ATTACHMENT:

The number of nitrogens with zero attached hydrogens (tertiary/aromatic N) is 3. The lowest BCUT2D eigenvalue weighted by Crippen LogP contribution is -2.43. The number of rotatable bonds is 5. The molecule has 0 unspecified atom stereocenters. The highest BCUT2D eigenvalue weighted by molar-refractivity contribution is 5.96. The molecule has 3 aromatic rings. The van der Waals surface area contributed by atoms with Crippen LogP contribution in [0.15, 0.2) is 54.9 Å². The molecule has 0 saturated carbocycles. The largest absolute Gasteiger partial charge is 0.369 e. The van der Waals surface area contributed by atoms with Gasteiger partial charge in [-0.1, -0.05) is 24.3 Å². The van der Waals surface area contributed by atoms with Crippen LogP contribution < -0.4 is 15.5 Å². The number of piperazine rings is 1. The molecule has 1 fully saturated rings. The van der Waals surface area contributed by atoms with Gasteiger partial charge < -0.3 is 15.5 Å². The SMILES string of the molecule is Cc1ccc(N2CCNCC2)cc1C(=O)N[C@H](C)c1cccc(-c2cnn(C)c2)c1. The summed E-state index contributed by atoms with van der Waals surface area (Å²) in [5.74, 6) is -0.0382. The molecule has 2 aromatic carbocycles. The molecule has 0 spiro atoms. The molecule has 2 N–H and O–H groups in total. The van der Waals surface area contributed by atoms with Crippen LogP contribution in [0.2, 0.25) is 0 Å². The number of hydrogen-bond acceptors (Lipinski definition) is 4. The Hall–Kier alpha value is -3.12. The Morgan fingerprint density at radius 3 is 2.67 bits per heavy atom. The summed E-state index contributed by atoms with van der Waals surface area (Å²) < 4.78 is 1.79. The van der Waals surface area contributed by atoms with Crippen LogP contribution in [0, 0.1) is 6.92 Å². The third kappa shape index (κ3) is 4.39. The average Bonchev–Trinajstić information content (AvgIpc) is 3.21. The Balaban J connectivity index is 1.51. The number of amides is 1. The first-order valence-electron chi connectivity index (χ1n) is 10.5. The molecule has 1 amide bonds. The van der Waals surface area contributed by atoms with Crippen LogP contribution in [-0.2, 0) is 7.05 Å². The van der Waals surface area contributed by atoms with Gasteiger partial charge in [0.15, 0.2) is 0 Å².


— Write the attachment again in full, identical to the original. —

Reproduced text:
The number of nitrogens with zero attached hydrogens (tertiary/aromatic N) is 3. The lowest BCUT2D eigenvalue weighted by Crippen LogP contribution is -2.43. The number of rotatable bonds is 5. The molecule has 0 unspecified atom stereocenters. The highest BCUT2D eigenvalue weighted by molar-refractivity contribution is 5.96. The molecule has 3 aromatic rings. The van der Waals surface area contributed by atoms with Crippen LogP contribution in [0.15, 0.2) is 54.9 Å². The molecule has 0 saturated carbocycles. The largest absolute Gasteiger partial charge is 0.369 e. The van der Waals surface area contributed by atoms with Gasteiger partial charge in [-0.1, -0.05) is 24.3 Å². The van der Waals surface area contributed by atoms with Crippen LogP contribution < -0.4 is 15.5 Å². The number of piperazine rings is 1. The molecule has 1 fully saturated rings. The van der Waals surface area contributed by atoms with Gasteiger partial charge < -0.3 is 15.5 Å². The SMILES string of the molecule is Cc1ccc(N2CCNCC2)cc1C(=O)N[C@H](C)c1cccc(-c2cnn(C)c2)c1. The summed E-state index contributed by atoms with van der Waals surface area (Å²) in [5.74, 6) is -0.0382. The molecule has 2 aromatic carbocycles. The molecule has 0 spiro atoms. The molecule has 2 N–H and O–H groups in total. The van der Waals surface area contributed by atoms with Crippen LogP contribution in [0.2, 0.25) is 0 Å². The number of hydrogen-bond acceptors (Lipinski definition) is 4. The Hall–Kier alpha value is -3.12. The Morgan fingerprint density at radius 3 is 2.67 bits per heavy atom. The summed E-state index contributed by atoms with van der Waals surface area (Å²) < 4.78 is 1.79. The van der Waals surface area contributed by atoms with Crippen LogP contribution in [0, 0.1) is 6.92 Å². The third kappa shape index (κ3) is 4.39. The average Bonchev–Trinajstić information content (AvgIpc) is 3.21. The Balaban J connectivity index is 1.51. The number of amides is 1. The first-order valence-electron chi connectivity index (χ1n) is 10.5. The molecule has 1 amide bonds. The van der Waals surface area contributed by atoms with Crippen LogP contribution in [-0.2, 0) is 7.05 Å². The van der Waals surface area contributed by atoms with Gasteiger partial charge in [0.15, 0.2) is 0 Å².